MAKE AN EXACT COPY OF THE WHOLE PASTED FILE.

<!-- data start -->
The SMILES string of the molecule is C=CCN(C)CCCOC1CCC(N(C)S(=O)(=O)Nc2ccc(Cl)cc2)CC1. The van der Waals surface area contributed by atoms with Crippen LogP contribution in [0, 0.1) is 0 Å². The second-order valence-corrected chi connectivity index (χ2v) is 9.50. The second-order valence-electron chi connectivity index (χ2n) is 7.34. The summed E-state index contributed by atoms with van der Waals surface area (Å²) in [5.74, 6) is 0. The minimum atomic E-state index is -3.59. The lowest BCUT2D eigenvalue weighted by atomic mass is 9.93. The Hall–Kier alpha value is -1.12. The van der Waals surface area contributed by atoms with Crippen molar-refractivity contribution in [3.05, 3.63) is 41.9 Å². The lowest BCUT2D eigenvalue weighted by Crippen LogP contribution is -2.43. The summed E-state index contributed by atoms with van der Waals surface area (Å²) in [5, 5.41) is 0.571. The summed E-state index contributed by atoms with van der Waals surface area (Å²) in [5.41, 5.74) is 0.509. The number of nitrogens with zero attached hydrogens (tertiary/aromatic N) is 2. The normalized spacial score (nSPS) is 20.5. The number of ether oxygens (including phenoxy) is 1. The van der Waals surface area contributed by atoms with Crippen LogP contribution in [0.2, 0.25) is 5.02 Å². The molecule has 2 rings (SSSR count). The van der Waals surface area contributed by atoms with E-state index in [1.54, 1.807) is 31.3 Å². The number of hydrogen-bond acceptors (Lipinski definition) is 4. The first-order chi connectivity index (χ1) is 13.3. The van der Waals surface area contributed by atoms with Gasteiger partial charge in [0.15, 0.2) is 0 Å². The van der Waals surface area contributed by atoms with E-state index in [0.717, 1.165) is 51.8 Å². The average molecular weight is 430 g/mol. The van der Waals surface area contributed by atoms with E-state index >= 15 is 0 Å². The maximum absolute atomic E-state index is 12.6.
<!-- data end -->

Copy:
The SMILES string of the molecule is C=CCN(C)CCCOC1CCC(N(C)S(=O)(=O)Nc2ccc(Cl)cc2)CC1. The van der Waals surface area contributed by atoms with Crippen LogP contribution in [0, 0.1) is 0 Å². The second-order valence-corrected chi connectivity index (χ2v) is 9.50. The second-order valence-electron chi connectivity index (χ2n) is 7.34. The summed E-state index contributed by atoms with van der Waals surface area (Å²) in [5.74, 6) is 0. The minimum atomic E-state index is -3.59. The lowest BCUT2D eigenvalue weighted by atomic mass is 9.93. The Hall–Kier alpha value is -1.12. The van der Waals surface area contributed by atoms with Crippen molar-refractivity contribution in [3.05, 3.63) is 41.9 Å². The lowest BCUT2D eigenvalue weighted by Crippen LogP contribution is -2.43. The summed E-state index contributed by atoms with van der Waals surface area (Å²) in [5, 5.41) is 0.571. The summed E-state index contributed by atoms with van der Waals surface area (Å²) in [5.41, 5.74) is 0.509. The number of nitrogens with zero attached hydrogens (tertiary/aromatic N) is 2. The normalized spacial score (nSPS) is 20.5. The number of ether oxygens (including phenoxy) is 1. The van der Waals surface area contributed by atoms with Crippen LogP contribution in [0.2, 0.25) is 5.02 Å². The molecule has 2 rings (SSSR count). The van der Waals surface area contributed by atoms with E-state index in [1.54, 1.807) is 31.3 Å². The number of hydrogen-bond acceptors (Lipinski definition) is 4. The first-order chi connectivity index (χ1) is 13.3. The van der Waals surface area contributed by atoms with Gasteiger partial charge in [0.15, 0.2) is 0 Å². The van der Waals surface area contributed by atoms with E-state index in [0.717, 1.165) is 51.8 Å². The average molecular weight is 430 g/mol. The van der Waals surface area contributed by atoms with E-state index >= 15 is 0 Å². The maximum absolute atomic E-state index is 12.6.